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Insider look at new surface at Busch Stadium in St. Louis

By Steve Bush, CSFM

It seems every other day there’s a newer version of technology available or another update to download: phones, computers, cars. We update and upgrade so constantly without a second thought. But what about sports fields? Aren’t those “one & done?”

Hardly.
Good managers know how much work is involved in keeping fields up-to-date. And when there are superior technologies or materials available, it’s vital for the quality of the sports that take place on those fields to take advantage of those upgrades.

When we began field renovation talks with the St. Louis Cardinals, we had our work cut out for us. We were essentially taking the field from “iPhone 4” status to “iPhone 7” capabilities. We collaborated with Cardinals’ head groundskeeper Bill Findley, his assistant Justin Scott, and head of operations Joe Abernathy to determine what could and should be upgraded: management technology, materials and equipment.

At first glance, Busch Stadium didn’t appear to need repair. But just like with a phone, there comes a time when updates and improvements are inevitable. Some of the best in the world, Busch Stadium’s staff were eager to correct all known problems that had accumulated over the past 11 years to make the field easier to maintain, optimize play on the field, and install the most cutting-edge tools, technologies and materials.

The Cardinals were going to host the NHL Winter Classic, which gave us a perfect opportunity to combine the renovation with work to be done for the classic. However, the timeline would be tight, so planning was vital. We could not start the project until the Cardinals’ season ended. This meant that all plans needed to be solidified well in advance.

Several issues that needed to be addressed were:

The hydrophobic rootzone. The sand had become hydrophobic over time, and infiltration rates had decreased to the point that standing water remained on the field after a rain. The rootzone depths and gravel layer also varied throughout the field, making it hard to manage cultural practices and moisture levels.

The inconsistent irrigation system. The irrigation system didn’t give head-to-head coverage in some areas, and would also experience unpredictable pressure fluctuations.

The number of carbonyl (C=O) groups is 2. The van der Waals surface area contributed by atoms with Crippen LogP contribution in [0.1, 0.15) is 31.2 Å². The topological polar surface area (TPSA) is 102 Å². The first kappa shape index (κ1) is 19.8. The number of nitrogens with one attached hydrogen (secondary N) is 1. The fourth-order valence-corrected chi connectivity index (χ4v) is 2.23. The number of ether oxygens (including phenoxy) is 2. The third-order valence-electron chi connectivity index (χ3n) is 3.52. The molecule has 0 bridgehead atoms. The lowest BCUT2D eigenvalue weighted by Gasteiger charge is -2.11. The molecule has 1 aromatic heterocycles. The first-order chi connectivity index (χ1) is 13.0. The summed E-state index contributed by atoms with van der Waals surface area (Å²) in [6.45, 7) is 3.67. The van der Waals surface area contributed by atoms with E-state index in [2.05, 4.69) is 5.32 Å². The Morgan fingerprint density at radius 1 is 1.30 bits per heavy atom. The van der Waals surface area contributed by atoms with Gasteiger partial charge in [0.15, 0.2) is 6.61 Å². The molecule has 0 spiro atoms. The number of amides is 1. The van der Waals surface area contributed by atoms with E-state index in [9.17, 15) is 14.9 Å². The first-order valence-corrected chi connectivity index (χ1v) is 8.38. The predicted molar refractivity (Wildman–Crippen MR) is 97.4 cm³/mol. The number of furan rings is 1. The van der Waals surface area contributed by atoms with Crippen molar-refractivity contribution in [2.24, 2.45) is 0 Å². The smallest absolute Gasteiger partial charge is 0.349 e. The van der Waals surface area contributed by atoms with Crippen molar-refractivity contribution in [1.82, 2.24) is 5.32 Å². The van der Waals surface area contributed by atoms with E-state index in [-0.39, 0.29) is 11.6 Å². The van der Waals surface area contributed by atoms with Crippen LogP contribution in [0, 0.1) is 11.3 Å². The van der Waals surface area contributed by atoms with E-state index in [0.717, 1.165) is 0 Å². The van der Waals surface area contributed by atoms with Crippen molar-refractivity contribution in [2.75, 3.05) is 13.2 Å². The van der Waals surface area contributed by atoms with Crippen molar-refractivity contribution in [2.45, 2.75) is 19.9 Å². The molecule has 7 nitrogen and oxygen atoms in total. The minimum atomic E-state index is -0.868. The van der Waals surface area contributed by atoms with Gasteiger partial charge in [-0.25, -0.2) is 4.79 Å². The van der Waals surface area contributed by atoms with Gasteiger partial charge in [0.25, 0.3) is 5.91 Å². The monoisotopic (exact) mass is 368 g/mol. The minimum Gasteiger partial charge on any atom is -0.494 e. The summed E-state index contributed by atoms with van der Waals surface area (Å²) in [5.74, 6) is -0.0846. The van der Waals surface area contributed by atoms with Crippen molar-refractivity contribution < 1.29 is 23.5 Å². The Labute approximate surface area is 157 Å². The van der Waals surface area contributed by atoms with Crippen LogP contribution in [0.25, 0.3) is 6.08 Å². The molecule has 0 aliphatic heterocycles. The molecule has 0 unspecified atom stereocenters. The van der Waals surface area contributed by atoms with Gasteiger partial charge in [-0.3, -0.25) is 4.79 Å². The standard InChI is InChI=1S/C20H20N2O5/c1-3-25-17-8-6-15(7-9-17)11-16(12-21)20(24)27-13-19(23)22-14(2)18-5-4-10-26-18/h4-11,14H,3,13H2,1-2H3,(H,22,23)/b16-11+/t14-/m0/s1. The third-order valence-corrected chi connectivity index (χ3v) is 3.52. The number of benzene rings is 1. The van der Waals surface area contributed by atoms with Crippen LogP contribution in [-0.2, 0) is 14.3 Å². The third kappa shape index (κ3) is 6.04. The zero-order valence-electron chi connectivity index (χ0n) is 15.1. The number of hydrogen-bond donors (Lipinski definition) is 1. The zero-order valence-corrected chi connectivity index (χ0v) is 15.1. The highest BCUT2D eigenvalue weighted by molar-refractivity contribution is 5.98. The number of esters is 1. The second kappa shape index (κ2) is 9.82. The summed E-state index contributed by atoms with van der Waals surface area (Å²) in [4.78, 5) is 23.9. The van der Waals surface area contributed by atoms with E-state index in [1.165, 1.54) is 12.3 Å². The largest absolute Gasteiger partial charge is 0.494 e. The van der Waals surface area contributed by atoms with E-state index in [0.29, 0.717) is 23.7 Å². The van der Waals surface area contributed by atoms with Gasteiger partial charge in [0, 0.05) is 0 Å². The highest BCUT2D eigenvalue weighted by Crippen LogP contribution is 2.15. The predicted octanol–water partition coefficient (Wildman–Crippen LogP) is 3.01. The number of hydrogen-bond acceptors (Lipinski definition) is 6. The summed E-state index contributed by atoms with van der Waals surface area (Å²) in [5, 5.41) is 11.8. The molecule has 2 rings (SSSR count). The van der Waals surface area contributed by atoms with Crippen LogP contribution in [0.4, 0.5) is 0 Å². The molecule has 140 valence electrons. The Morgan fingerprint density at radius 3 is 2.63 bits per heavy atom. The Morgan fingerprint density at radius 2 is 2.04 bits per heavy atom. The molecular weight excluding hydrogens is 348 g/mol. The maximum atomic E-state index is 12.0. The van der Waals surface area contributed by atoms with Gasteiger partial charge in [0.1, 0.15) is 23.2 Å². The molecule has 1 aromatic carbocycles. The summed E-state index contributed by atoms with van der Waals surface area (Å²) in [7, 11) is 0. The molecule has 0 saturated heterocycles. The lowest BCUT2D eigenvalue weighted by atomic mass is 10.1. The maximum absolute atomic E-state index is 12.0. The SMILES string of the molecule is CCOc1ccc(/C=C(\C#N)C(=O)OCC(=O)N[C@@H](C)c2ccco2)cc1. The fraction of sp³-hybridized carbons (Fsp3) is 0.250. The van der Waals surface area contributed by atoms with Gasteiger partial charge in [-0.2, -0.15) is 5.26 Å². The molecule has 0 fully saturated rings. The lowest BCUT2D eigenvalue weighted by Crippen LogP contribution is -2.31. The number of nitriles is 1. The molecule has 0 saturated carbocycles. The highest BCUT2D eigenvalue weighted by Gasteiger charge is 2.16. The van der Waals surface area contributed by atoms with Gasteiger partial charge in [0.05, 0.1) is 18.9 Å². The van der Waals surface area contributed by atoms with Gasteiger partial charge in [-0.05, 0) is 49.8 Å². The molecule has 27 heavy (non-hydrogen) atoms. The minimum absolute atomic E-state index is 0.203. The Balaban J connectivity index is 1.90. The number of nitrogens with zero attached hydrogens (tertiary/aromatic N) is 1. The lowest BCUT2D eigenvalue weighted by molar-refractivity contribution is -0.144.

The infield’s slope caused runoff. The height and slope of the infield and foul territory created runoff that washed out the warning track.

Asymmetry of warning track edges. Due to years of changes to the field the track edges were asymmetrical and no longer matched the wall.

To get to the root of how to optimize the field in our short timeframe, we needed to identify and plan for as many conditions and corrective actions as possible beforehand. Without substantial as-built drawings, we did an in-season, non-disruptive survey of field conditions with Ground Penetrating Radar (GPR). GPR uses radar to generate 3-D imaging of what’s below the surface. It’s like taking an X-ray of the field to a specific depth: in our case, 4.75 feet. The data can be displayed, rotated and sliced into 2-D and 3-D images of what’s beneath the turf to better understand the underground construction, geology and hydrology.

What the GPR images look like:

  • The bird’s eye view shows the location and size of the drainage tile and trenches
  • Irrigation and any other lines show up as white because they contain water
  • Areas of the field that hold water show up as bright white
  • Areas with lesser concentrations of moisture show up as a gray-to-black
  • Cross-sectional images of the field provide depths of sand and pea gravel layers
  • Cross-sectional images show depths and size of drain lines, drains’ slopes and whether or not they hold water

These images helped us determine subgrade adjustments, depth of materials to replace, and areas that needed drainage work. For example, we saw rootzone depths varied from 9-14 inches across the field, as did pea gravel depths. Thanks to the images, we saw exactly where to look for grade and drainage problems even before removing grass. We identified the drainage lines, finding some that had settled and needed repairs, plus areas that held water and should be checked during excavation.

Initiating upgrades from the roots up

Since rootzone failure was the main reason for the field renovation, designing, sourcing and blending a quality rootzone was top priority—the controlling element of the planning process. We wanted to create a stable mix, with a coefficient of uniformity between 2.5 and 4.5 that was free draining and cost-effective. To achieve this, the Cardinals and our staff spent countless hours contacting suppliers, collecting samples for analysis and evaluating the data. We brought on consultant Norm Hummel to aid with the design and evaluation of test data, with testing done at multiple labs to compare and verify the results.

After several attempts and eliminations, we finally reached a perfect mix: a 90/10, produced by Madison County Sand, which combined Dakota Peat and a blend of two sands that had run through the classifier together. The rootzone’s uniformity coefficient was 2.6 and its infiltration rate was 22 in/hr. We tested and tweaked during the production process to stay within tolerances and, when installed, the final product performed exactly as we’d hoped.

Field design and construction with the 3-D Robotic Total Station. We used a Topcon Robotic Total Station unit for the entire project, from design to completion. The unit collects three-dimensional data so every point on the field has a longitude, latitude and elevation (x, y, z coordinates). We surveyed existing field conditions and input them into design software.

Using the data we collected and the wish list from the grounds crew, we made changes to the field, which could be adjusted as needed throughout the project. For starters, we lowered the infield by 4 inches and made the warning track the same elevation around the entire field. We used software, which automatically adjusts all elevations to create smooth contours and transitions from the infield to all points around the warning track. We then loaded this data into a handheld unit we used to check field elevations and locations.